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Title: Molecular Identification of Mycobacterium bovis from Post-mortemInspected Cattle at the Abattoir and Slaughter Housesin Bauchi State, Nigeria
Authors: Sa’idu, A. S.
Okolocha, E. C.
Dzikwi, A. A.
Kwaga, J. K. P.
Usman, A.
Gamawa, A. A.
Abubakar, U.B.
Maigari, S.A.
Keywords: ; Polymerase Chain Reaction (PCR)
Issue Date: 2015
Publisher: British Journal of Medicine & Medical Research
Series/Report no.: Vol. 5;No.10; Pp 1220-1229
Abstract: Bovine tuberculosis (bTB) is a chronic infectious and contagious zoonotic disease of domestic, wild animals and humans. The disease occurs in a wide range of mammalian species and therefore, poses a public health threat. It also results in considerable economic losses in livestock production and carcass condemnation of infected cattle during meat inspection. This study was aimed at determining the prevalence of zoonotic bovine tuberculosis in slaughtered cattle, based on Post-Mortem (PM) meat inspection, Ziehl-Neelsen staining (ZN) and Polymerase Chain Reaction (PCR) techniques in abattoir and slaughter houses in Bauchi State, Nigeria. Place and Duration of Study: A cross-sectional abattoir based-study was conducted on 800 slaughtered cattle in the Northern, Central and Southern Zonal abattoirs of Bauchi State, Nigeria. This work was carried out between June-September, 2013. Study Design: Experimental. Methodology: One hundred and twenty (120) tissue samples from different organs were suspected to have bTB lesions at PM 15% (120/800). Out of the samples examined 35 (29.2%) were Acid-Fast Bacilli (AFB) positive; 10 (8.3%) of which were confirmed positive for M. bovis by the confirmatory Polymerase Chain Reaction (PCR). Results: The present study found the prevalence rates of 3.33% (4/120) and 5.00% (6/120) for males and females, respectively. This gave an overall prevalence of 8.33% for bTB (M. bovis) based on PCR. Bovine TB sex-specific rates were 10.00% (4/40) and 7.50% (6/80) by PCR, in males and females respectively. Female cattle also had a higher prevalence than male cattle but there was no statistically significant association (p>0.05, x2= 0.218) between the presence of bTB in the tissues sampled and the sex of the cattle. There was a statistically significant association (p<0.05, x2 =7.002, OR=3.363) between detection of bTB in suspected tissues and the age of cattle. Using ZN, cattle aged six (6) years and above had the highest number of positive bTB cases 67.9% (31), while cattle aged 3-5 years old had the lowest 14.81% (4/27). PCR technique, revealed age-specific prevalence rate in cattle aged 6-8 and 9-11 years were 17.07% and 5.77%, respectively. Bauchi zonal abattoir had the highest number of suspected bTB cases (62.5%), followed by Katagum (26.7%) and Misau (10.8%). Conclusion: High infection rate of bTB was found among cattle sampled in the study area, with a significant prevalence in Bauchi metropolitan abattoir than the other two (2) slaughter houses (Katagum and Misau). This showed that the prevalence of bTB was higher in Bauchi metropolitan abattoir which supplies larger population of the state with beef. These findings also demonstrated that, there is urgent need for public health authorities in the state to intervene.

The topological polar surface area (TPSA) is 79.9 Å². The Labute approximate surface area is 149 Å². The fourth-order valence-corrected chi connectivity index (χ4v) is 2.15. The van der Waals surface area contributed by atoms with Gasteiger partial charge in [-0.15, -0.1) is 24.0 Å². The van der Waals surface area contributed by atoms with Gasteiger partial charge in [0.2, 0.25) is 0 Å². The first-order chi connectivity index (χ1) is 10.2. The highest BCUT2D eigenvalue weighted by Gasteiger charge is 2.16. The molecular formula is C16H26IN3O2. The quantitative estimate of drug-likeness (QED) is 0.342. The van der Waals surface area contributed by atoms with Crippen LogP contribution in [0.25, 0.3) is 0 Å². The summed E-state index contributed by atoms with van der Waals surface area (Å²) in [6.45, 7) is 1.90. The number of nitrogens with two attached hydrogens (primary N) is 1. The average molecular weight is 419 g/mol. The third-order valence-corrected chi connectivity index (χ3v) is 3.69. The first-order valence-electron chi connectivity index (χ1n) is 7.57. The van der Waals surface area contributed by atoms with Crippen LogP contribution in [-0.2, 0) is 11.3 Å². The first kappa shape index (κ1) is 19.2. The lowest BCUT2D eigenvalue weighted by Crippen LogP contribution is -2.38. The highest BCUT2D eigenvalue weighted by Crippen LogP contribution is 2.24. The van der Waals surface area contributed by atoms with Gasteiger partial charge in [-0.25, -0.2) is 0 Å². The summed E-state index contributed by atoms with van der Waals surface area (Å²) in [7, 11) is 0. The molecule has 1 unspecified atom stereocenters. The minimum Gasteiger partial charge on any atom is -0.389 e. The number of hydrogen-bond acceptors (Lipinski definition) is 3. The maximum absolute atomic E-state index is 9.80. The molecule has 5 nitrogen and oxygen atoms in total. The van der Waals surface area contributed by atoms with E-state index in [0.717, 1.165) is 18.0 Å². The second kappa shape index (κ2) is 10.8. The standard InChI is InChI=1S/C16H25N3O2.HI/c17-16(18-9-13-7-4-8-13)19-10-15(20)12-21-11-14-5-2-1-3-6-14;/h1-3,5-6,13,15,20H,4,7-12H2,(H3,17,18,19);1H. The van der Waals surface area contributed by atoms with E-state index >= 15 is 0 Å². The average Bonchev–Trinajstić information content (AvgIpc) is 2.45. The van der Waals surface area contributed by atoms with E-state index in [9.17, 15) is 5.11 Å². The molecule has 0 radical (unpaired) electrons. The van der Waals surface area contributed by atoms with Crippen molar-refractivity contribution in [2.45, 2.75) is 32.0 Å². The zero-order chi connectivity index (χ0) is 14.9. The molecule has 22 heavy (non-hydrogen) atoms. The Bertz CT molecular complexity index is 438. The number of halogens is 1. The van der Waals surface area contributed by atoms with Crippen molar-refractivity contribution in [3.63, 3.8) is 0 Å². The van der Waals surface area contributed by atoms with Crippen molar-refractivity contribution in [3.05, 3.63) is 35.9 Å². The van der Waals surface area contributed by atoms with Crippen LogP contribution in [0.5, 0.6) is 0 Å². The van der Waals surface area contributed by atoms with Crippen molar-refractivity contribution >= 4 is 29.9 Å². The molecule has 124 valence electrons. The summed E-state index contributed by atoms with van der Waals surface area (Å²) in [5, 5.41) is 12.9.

URI: http://hdl.handle.net/123456789/2606
ISSN: 2231-0614
Appears in Collections:Veterinary Public Health and Preventive Medicine

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